Woo adds that “humankind is very resilient”, pointing out that we’ve gone through multiple industrial revolutions and that we’re discovering new ways to make money, an example being YouTubers.
“I think the advent of a lot of platforms that are free to use on the supply and demand side are creating new jobs, in a way. Humankind’s resilience and creativity will keep us going.”
Should the education system be overhauled to prepare the younger generation for IR4.0? Ong says that we shouldn’t merely look at it from the perspective of education, but from the perspective of mindset.
“People, who are undergoing education whether at school or daily, will have to change our mindset to think of what are the kinds of challenges and job opportunities in the future,” he says, adding that jobs that are in high demand today – social media managers and big data managers, for instance – did not exist 10 years ago.
“The advantage we have now is that young people today are much more in tune with digitalisation trends compared to before.”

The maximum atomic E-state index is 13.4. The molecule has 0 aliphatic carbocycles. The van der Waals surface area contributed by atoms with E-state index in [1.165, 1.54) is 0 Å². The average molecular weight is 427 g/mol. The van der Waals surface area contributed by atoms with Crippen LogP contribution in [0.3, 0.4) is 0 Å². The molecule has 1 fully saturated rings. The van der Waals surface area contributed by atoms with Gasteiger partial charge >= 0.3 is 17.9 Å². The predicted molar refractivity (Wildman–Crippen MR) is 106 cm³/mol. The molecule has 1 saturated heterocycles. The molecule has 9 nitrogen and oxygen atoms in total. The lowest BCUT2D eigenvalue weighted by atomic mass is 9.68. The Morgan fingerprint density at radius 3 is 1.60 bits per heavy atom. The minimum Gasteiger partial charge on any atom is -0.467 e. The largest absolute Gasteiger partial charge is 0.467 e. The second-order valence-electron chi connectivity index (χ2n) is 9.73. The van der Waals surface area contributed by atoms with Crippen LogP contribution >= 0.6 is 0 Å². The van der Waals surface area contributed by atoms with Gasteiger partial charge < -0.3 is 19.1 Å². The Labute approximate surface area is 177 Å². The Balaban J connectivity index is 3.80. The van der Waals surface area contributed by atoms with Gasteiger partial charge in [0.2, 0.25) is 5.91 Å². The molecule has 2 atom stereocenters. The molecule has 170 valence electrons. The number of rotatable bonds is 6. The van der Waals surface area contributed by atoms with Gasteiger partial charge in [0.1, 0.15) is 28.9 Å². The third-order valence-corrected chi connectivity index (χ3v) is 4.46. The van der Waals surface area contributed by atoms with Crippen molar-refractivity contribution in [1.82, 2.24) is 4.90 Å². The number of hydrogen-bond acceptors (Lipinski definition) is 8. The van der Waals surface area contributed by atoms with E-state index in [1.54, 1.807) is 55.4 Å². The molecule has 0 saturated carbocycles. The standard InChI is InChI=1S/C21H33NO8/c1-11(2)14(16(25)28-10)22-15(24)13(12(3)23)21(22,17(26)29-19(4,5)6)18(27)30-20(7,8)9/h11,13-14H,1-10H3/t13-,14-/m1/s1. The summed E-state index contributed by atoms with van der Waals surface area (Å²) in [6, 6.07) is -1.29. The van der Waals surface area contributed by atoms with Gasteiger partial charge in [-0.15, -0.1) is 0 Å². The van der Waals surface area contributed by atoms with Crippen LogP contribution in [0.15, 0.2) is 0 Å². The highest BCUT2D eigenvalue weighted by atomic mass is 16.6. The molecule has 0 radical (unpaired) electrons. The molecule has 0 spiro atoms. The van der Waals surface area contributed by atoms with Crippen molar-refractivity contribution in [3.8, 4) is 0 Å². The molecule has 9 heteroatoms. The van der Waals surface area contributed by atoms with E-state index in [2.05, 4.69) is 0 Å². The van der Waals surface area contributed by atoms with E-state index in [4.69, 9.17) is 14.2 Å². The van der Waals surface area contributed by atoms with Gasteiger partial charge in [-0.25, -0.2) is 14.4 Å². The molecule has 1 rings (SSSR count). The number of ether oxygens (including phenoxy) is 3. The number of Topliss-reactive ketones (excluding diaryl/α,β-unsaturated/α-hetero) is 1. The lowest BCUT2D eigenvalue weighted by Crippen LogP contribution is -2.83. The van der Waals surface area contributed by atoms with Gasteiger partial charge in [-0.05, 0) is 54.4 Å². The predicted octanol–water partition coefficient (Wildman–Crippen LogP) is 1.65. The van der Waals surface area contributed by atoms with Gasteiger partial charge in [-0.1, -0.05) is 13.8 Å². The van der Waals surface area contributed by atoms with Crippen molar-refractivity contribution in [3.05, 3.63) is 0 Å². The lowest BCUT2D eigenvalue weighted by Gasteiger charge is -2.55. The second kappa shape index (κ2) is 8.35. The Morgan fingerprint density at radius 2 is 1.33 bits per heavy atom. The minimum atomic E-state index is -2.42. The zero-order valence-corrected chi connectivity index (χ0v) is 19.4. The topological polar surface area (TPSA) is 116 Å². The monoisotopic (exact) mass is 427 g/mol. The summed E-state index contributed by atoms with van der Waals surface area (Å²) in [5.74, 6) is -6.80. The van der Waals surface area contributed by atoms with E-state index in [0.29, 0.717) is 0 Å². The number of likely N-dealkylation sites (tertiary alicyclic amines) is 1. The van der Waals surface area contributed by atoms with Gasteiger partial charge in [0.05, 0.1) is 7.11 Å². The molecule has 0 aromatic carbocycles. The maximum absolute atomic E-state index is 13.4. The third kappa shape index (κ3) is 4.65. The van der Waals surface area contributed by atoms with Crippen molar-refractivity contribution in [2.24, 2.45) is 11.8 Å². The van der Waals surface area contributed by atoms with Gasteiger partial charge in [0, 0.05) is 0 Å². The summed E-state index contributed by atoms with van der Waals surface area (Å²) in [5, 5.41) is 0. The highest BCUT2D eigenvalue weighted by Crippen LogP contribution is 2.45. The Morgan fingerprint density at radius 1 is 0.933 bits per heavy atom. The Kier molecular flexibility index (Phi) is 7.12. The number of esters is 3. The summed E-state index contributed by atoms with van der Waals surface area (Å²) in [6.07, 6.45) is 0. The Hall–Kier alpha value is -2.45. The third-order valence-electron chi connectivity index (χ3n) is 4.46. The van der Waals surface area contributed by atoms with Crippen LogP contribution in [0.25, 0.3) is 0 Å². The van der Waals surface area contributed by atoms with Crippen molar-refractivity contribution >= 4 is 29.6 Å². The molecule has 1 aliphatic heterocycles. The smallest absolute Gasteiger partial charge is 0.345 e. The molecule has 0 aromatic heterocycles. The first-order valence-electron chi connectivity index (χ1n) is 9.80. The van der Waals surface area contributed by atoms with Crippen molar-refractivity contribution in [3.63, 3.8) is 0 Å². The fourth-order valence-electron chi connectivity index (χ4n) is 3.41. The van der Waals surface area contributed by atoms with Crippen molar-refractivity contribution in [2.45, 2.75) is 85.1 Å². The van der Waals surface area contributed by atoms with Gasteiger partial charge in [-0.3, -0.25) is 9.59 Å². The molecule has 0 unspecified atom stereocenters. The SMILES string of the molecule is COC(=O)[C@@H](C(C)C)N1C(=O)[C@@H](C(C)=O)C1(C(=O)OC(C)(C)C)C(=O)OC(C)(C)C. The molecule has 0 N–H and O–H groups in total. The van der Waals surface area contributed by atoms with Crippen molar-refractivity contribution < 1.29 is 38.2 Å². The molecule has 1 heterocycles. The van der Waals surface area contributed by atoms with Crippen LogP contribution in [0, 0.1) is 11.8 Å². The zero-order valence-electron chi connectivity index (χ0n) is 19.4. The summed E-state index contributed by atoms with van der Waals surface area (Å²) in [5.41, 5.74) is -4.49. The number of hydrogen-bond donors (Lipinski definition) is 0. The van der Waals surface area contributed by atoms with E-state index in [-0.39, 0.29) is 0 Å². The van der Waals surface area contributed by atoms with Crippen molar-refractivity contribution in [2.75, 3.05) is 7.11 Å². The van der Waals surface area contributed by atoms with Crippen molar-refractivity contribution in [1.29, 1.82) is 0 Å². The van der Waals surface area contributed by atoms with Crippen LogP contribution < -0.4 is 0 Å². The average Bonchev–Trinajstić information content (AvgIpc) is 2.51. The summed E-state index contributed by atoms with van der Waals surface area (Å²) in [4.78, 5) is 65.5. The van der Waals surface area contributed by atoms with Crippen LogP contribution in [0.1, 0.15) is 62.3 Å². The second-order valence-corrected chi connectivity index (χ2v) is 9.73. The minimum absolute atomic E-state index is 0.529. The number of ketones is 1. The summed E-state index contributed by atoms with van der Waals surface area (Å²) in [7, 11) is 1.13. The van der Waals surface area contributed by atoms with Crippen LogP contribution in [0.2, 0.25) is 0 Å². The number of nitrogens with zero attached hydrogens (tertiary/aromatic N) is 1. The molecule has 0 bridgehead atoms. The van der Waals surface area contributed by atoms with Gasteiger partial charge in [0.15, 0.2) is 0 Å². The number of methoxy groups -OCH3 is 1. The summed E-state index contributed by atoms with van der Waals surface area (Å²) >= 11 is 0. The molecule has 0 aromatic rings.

How we accelerate
One question posed to the panellists was about the role of board members and C-level executives in accelerating IR4.0. For this, Teh notes that in his experience of working with many organisations, clear goals from the senior management is what makes their transition into IR.40 successful.
Ong adds that it’s important for organisation boards and executives to have a timeline and schedule for their digitalisation, which allows them to transition smoothly and successfully.
In order for the country to hasten into IR4.0, Ong says that imperative that organisations and businesses listen to young people, who have the better understanding and knowledge in this new frontier.
Teh, through a series of anecdotes revolving around the “Hare and the Tortoise” folklore, says that our success into IR4.0 isn’t merely to win the race in a slow and steady manner, but also “fast and steady” and, most importantly, with collaboration.
“Don’t look at your neighbours as competitors. If you can find a way to collaborate – to work with the government, to work with your friends, partners and community, with your neighours –that is how we create opportunities, break barriers and boundaries, and find progress,” he says.